For three years, as policies got more hostile and public attitudes more threatening – and whilst helping over 300 people each year through casework support, providing capacity building support for over 150 migrant and refugee organisations, organising mentoring matches for more than a hundred migrants and refugees, and training over 100 community leaders in community organising approaches; and whilst (alongside other colleagues) winning changes to immigration detention, the further resettlement of Syrian refugees and community sponsorship – Migrants Organise has listened to our members and reflected on our contribution. We realised that four actions helped the migrant leaders who we were inspired by to make impact.
We understood that effective migrant and refugee leaders:
Speak out. Sharing stories of struggle, whether to move a room to action or to promote a spirit of mutual support, is central to organising. The Black Lives Matter movement articulates the rage of inequality so powerfully. But effective leaders also speak out about the positive contribution that individuals and communities have made. Our Women on the Move Awards provide examples of exception women who are continuing to build stronger, more welcoming communities across the UK.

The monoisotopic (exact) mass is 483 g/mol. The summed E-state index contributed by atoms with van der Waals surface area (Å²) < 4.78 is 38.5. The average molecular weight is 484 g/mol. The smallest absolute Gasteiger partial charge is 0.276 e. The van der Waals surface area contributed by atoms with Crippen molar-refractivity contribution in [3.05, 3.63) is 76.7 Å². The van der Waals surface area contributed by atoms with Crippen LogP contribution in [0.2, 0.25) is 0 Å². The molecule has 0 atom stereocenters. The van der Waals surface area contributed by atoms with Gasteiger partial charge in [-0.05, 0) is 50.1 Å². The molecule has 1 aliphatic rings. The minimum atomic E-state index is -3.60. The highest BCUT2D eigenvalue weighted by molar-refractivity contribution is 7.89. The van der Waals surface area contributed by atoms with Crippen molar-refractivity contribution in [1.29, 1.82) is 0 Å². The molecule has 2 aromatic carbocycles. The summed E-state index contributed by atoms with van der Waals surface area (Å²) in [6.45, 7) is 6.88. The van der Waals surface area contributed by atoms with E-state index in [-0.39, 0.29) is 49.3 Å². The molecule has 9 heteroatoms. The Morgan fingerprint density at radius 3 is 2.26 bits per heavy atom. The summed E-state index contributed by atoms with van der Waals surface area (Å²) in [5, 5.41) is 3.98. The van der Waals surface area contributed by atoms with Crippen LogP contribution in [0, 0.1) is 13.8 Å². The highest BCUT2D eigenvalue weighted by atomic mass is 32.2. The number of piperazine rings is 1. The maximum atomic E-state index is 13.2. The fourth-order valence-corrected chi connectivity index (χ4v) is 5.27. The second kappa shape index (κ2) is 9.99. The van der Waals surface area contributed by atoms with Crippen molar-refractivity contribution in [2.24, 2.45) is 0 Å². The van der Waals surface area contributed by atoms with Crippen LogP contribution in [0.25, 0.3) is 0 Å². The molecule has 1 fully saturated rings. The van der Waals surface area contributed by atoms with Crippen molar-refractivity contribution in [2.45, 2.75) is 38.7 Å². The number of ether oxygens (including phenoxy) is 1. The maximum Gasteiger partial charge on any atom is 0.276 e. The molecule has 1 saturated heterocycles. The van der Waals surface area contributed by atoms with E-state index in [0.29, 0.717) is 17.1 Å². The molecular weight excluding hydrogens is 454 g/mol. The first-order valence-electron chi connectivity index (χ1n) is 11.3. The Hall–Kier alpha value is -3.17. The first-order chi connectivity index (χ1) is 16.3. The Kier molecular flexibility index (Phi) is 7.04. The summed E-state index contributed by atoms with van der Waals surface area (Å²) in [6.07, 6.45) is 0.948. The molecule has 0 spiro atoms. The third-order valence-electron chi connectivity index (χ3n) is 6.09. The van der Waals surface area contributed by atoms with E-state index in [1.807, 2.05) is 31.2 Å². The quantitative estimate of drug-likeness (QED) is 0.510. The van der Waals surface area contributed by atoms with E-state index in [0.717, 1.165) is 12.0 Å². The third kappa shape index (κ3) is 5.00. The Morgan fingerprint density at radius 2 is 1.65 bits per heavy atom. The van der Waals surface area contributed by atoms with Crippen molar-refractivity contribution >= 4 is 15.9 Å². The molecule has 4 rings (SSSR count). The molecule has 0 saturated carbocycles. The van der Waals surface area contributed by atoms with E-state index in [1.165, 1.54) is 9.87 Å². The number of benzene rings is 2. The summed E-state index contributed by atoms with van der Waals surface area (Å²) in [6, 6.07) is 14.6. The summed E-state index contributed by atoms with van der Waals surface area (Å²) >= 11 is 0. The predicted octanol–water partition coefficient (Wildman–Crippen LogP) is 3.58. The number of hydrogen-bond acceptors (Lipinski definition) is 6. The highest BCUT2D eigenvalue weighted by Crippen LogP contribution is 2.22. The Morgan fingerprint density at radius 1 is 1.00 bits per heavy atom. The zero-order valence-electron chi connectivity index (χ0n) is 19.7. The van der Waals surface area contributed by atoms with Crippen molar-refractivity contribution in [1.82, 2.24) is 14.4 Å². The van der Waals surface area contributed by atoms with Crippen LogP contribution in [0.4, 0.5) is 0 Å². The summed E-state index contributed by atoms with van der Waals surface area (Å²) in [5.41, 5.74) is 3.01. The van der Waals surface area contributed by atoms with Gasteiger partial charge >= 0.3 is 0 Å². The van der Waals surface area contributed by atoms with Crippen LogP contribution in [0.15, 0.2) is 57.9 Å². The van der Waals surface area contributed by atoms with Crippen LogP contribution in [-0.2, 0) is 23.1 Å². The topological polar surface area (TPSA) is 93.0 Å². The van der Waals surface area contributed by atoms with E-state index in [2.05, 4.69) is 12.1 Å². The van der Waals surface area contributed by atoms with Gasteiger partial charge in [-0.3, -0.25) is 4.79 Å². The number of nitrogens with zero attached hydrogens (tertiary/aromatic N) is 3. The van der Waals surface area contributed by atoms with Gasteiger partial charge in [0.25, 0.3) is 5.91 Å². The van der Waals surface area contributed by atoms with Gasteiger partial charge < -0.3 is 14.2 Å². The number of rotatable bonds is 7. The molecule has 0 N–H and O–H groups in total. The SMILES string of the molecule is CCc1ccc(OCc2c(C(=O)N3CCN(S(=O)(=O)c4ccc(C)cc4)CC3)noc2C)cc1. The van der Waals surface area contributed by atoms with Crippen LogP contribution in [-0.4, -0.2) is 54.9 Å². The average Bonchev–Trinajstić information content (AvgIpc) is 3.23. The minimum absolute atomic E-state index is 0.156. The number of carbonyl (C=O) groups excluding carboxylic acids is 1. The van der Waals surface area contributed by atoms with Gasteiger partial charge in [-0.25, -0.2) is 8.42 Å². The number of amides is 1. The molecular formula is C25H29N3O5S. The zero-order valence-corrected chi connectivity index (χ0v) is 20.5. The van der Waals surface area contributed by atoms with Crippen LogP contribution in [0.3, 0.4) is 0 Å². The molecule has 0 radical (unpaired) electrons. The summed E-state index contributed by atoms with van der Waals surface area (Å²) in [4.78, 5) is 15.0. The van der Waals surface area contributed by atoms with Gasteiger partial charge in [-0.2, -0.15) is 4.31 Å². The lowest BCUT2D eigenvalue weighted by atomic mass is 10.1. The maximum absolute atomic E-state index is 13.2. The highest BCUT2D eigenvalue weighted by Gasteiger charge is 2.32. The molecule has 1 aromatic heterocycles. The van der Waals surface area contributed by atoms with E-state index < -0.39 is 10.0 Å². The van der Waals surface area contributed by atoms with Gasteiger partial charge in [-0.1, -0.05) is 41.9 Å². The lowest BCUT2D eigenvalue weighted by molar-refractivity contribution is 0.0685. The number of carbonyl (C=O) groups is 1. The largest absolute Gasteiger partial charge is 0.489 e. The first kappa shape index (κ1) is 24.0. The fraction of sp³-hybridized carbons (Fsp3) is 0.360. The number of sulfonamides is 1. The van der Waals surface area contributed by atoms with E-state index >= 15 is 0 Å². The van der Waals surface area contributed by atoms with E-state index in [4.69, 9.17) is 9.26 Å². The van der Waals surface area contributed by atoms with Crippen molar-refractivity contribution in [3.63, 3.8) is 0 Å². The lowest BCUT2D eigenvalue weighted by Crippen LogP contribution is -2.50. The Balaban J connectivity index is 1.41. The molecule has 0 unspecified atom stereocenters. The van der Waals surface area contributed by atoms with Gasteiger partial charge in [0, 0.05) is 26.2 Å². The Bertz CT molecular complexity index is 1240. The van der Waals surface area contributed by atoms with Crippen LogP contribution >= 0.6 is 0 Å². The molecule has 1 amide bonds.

Connect. Whether you have just arrived in the UK or are an established community leader, connection provide strength, support and opportunities. Recently, our Roma Community Organising programme brought leaders from the Luton Roma Trust and Amare to share experiences of what it means to be Roma whilst encouraging the community to develop – and came away nourished. In Luton, the Luton Roma Trust has connected Roma community members with local police and with health services in a safe context that strengthens relationships and people’s ability to access services. Connecting with colleagues at Right to Remain, Hope Not Hate and Citizens UK has similarly inspired us with new ways of working and new collaborations.